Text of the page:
The Circus Maximus was a chariot racetrack in Rome first constructed in the 6th century BCE. The Circus was also used for other public events such as the Roman Games and gladiator fights and was last used for chariot races in the 6th century CE. It was partially excavated in the 20th century CE and then remodelled but it continues today as one of the modern city’s most important public spaces, hosting huge crowds at music concerts and rallies.
The Circus Maximus, located in the valley between the Palatine and Aventine hills, is the oldest and largest public space in Rome and legend says that the Circus was originally laid out in the 6th century BCE by the first Roman kings, although, it first took on its distinctive shape under Julius Caesar. Its principal function was as a chariot racetrack and host of the Roman Games (Ludi Romani) which honoured Jupiter. These were the oldest games in the city and were held every September with 15 days of chariot races and military processions. In addition, Rome had many other games and up to 20 of these had one day or more at the Circus Maximus. Other events hosted at the site included wild animal hunts, public executions and gladiator fights, some of which were exotically spectacular in the extreme, such as when Pompey organised a contest between a group of barbarian gladiators and 20 elephants.
At its largest during the 1st century CE following its rebuilding after the fire of 64 CE, the Circus had a capacity for 250,000 spectators seated on banks 30 m wide and 28 m high. Seats were in concrete and stone in the lower two tiers and wood for the rest. The seats at the closed curved end date from the early 1st century CE. The outside of the circus presented an impressive front of arcades in which shops would have served the needs of the spectators. The Roman architectural historian Vitruvius also describes a temple of Ceres in the Circus and that it was decorated with terracotta statues or gilt bronze (On Architecture 3.3.5).
The track, originally covered in sand, measured 540 x 80 m and had 12 starting gates (carceres) for chariots arranged in an arc at the open end of the track. A decorated barrier (spina or euripus) ran down the centre of the track so that chariots ran in a circuit around conical turning posts (metae) placed at each end. The spina also had two obelisks added over the centuries, one in the centre and one at the end. Here also were the lap markers - eggs and dolphins - which were turned to mark the completion of each of the seven circuits of a typical race.
The chariots themselves were colour-coded (red, white, green and blue) and could be pulled by teams of 4, 6, 8 or 12 horses. Victorious charioteers not only became rich with large cash prizes but they also became the darlings of the crowd, particularly with those who had placed bets, which were sometimes huge. Famous winners were Pontius Epaphroditus, Pompeius Musclosus and Diocles but perhaps the most famous of all, with more than 2,000 race victories, was Scorpus. Horses too became famous and much followed by the knowledgeable crowd. Famed throughout the Roman world, the races at the Circus Maximus were, then, the ones to win as it was by far the most important of the many circuses which dotted the Empire and its status is testified by its many representations in mosaics, relief sculptures and even coins.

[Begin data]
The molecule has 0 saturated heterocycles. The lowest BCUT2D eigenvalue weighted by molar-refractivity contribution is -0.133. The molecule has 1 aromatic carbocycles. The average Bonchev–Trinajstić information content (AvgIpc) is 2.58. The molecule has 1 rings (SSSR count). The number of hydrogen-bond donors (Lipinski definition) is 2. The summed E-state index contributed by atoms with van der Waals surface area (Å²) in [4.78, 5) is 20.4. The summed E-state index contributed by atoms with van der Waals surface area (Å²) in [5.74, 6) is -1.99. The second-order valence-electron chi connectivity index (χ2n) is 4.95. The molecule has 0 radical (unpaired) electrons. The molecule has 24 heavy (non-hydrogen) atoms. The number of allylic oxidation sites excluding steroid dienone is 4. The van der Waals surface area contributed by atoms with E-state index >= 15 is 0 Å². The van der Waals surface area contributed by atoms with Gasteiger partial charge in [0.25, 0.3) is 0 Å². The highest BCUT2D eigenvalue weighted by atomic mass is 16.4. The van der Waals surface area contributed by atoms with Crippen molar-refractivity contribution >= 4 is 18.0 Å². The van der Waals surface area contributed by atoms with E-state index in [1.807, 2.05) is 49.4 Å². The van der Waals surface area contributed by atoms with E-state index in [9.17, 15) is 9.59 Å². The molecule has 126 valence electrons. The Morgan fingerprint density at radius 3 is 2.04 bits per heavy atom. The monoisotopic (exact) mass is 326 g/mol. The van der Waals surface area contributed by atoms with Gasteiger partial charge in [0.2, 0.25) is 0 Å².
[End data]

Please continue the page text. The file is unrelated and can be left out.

The last official chariot race at the Circus Maximus was in 549 CE and was held by Totila, the Ostrogoth king. The site was then largely abandoned, although, the Frangipanni did fortify the site in 1144 CE. The first excavations were carried out under Pope Sixtus V in 1587 CE and the two obelisks which had originally stood as part of the spina were recovered. One dates to c. 1280 BCE and was taken by Augustus from Heliopolis in Egypt in 10 BCE. This once stood at the east end of the spina but was relocated to Piazza del Popolo. The second obelisk which had stood in the centre of the spina dates to Thutmosis II (1504-1450 BCE) and was originally made for the temple of Amon at Karnak. Constantine I intended it for Constantinople but after remaining at the docks of Alexandria for 25 years, Constantius II brought it to Rome in 357 CE. It now stands in the Piazza S.Giovanni in Laterano (Rome).
The site was used for industry and even a gasworks in the 19th century CE but in the 1930s CE the area was cleared and converted into a park made to resemble the original form of the Circus. Also in 1930, the site was again excavated, a process which continued between 1978 and 1988 CE. Original seats were revealed, as were the starting gates and the spina. However, the latter two were re-covered and now lie some 9 m under the present ground level. The curved seat end continues to be excavated today whilst the main part of the circus is still used for large public events such as concerts and rallies.
About the Author
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- Hornblower, S, The Oxford Classical Dictionary (Oxford University Press, USA, 2012).
- Oleson, J.P, The Oxford Handbook of Engineering and Technology in the Classical World (Oxford University Press, USA, 2009).
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- Vitruvius, On Architecture (Penguin, London, 2012)
- Wheeler, M, Roman Art and Architecture (Thames & Hudson, 1985).
Cite This Work
Chicago Style Citation
1. Mark Cartwright, “Circus Maximus,” Ancient History Encyclopedia, last modified June 12, 2013, http://www.ancient.eu /Circus_Maximus/.As Bibliography Entry:
Mark Cartwright. “Circus Maximus,” Ancient History Encyclopedia. Last modified June 12, 2013. http://www.ancient.eu /Circus_Maximus/.
599 BCE - 500 BCE